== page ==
Yes, being a parent made my career path bigger and wider than I could imagine. When my children were diagnosed with autism at 2½, I was devastated and thought my path would be narrow and defined by their disabilities. Rather, it freed me from the one specific path I thought I wanted and knew, and allowed me to be more open to change and more willing to consider alternatives. And those alternatives, changed everything.
Has being a mother made you better at your job? How so?
Definitely. The skills one develops and hones as a mother are some of the most important skills needed to flourish at work. Think about it — moms give and receive feedback, constantly. They spend many days failing first and fast, then learning what works and what doesn’t. They constantly adapt. Mothers never give up. They are willing to say and do what others won’t. And moms will suspend their self-interest for you. Isn’t that what we want from our leaders?
What are the biggest challenges you face being a working mom?
Like many moms, finding more time for the important things is a challenge, not letting laundry, grocery shopping, etc. be all consuming. I’m fortunate I can outsource some of that. The biggest challenge by far for me, has been finding good people to care for our children. While I know that is true for all parents, it is particularly acute for parents of children with special needs.
Are there any stories you remember from the early days of parenthood that you want to share?
For me and my husband David, other parents’ understanding and support saved us so many times.
On a family vacation 10 years ago, my son melted down at a restaurant on our way to Boston. I don’t know why he erupted into a rage at that moment. He grabbed my hair, ripped my shirt and bit me. I tried to contain him all the while trying to protect his sisters. When my husband returned to the table with the food, together, we managed to get them to the car before there were any more battles. Once the kids were inside the car, safe, my husband and I stood outside and cried.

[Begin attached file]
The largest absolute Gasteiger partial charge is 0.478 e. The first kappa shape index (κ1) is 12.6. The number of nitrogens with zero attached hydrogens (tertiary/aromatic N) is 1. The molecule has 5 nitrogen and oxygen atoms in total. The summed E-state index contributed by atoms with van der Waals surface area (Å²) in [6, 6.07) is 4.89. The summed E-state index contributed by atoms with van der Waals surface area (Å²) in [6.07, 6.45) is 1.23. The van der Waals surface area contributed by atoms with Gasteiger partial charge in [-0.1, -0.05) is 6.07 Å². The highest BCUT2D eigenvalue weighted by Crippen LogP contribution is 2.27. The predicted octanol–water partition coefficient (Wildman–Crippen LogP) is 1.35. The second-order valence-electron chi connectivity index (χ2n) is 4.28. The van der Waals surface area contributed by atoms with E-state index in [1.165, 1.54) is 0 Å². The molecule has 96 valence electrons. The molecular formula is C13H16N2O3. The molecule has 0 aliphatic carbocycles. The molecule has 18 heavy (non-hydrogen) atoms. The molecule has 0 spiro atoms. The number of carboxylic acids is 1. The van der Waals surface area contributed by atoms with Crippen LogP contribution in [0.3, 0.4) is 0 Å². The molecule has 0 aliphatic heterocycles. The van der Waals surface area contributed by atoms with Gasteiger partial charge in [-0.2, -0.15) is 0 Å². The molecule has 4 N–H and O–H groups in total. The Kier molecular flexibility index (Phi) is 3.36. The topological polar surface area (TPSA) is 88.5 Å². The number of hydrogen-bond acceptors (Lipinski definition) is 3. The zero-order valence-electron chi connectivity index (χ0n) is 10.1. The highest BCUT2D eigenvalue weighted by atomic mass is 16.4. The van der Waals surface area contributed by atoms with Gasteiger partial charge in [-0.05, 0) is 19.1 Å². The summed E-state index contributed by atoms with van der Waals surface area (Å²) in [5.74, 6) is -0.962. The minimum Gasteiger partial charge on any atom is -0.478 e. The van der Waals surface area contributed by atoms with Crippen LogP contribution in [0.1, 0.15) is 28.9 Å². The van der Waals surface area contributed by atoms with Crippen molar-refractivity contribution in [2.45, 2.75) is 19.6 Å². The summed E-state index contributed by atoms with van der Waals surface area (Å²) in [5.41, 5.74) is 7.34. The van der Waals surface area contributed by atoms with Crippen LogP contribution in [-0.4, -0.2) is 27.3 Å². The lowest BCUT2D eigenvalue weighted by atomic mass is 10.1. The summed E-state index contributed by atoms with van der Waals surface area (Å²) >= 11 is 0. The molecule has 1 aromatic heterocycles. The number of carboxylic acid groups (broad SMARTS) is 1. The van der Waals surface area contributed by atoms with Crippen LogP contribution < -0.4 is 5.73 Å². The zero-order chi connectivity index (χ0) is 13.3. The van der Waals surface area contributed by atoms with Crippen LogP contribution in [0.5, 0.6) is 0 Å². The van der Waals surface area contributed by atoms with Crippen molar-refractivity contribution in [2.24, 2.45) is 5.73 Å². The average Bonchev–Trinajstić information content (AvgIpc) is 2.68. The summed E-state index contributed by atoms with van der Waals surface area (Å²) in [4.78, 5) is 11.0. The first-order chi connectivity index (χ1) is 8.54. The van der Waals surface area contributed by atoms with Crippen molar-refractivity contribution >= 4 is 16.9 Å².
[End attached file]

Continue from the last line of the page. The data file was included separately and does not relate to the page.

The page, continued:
A man, who had been in the restaurant, came up, and asked “Are you all okay? Does your son have autism?” He then handed us the food we had left in the restaurant — all wrapped — and said, “You both are amazing” No judgement, only kindness. That made a big impact on us both.
Are there any meaningful activities or traditions you’ve made up or implemented that have enhanced your time with your family? Can you share a story or example?
My family has history of giving back and making our community better. It’s why we started our charity. My hope is that my nieces and nephews and their children will carry that forward and continue to find meaning and make impact through public service.
We all live in a world with many deadlines and incessant demands for our time and attention. That inevitably makes us feel rushed and we may feel that we can’t spare the time to be “fully present” with our children. Can you share with our readers 3–5 strategies about how we can create more space in our lives in order to give our children more quality attention?
I have to give my husband the credit here. I constantly feel pressure to be everywhere and do everything for everyone. He on the other hand, lives in the moment. When I would be running down a list of things to get done. He would say something like: “But first we have jump on the trampoline.” Or “I will do that if right now we can make each of these kids laugh.” That filled our days with the best memories. So, my advice is choose someone that lives in the moment to be your life partner.
How do you inspire your child to “dream big”? Can you give an example or story?
The best thing we’ve done is to work with the University of Cincinnati to create IMPACT Innovation. It gives them access and opportunity in an inclusive environment to find their best selves. It also creates the added benefit of helping their peers without intellectual disabilities have experiences that show them the rewards of inclusion.